Beaver Creek Wild and Scenic River, Alaska
Beaver Creek has its headwaters in the White Mountains, approximately 50 miles north of Fairbanks, Alaska. The river flows west past the jagged limestone ridges of the White Mountains before flowing to the north and east, where it enters the Yukon Flats and joins the Yukon River.
Beaver Creek has long been a popular destination for river adventurers. The river's clear water, modest rapids and unparalleled scenery make for a relaxing trip. The river flows through the heart of the White Mountains, whose massive, white limestone formations up to several thousand feet thick offer stunning scenery and peaceful solitude. Floating Beaver Creek can take from seven days to three weeks to complete. Beaver Creek's fishery consists primarily of Arctic grayling. Northern pike, sheefish and whitefish are also present in the lower reaches of the river.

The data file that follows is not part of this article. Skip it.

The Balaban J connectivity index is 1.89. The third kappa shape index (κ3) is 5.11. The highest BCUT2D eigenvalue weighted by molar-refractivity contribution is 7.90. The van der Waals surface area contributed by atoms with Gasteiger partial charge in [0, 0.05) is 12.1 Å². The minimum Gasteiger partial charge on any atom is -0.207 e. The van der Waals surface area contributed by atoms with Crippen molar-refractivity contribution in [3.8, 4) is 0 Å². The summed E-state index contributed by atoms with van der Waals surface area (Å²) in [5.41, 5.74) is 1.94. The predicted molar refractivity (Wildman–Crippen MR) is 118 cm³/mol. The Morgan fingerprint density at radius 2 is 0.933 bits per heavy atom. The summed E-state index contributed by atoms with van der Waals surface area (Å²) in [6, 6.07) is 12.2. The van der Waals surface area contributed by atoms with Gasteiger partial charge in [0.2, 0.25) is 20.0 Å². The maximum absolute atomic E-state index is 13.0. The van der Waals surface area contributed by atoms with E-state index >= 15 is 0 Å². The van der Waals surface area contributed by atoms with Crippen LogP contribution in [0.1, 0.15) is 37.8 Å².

Photo by Bob Wick, BLM.
The Wild and Scenic Rivers Act provides three levels of river classification: wild, scenic, and recreational.
Wild rivers are free of dams, generally inaccessible except by trail, and represent vestiges of primitive America.
Scenic rivers are free of dams, with shorelines or watersheds that are still largely primitive and shorelines that are largely undeveloped, but accessible in places by roads.
Recreational rivers are readily accessible by road or railroad, may have some development along their shorelines, and may have been dammed in the past.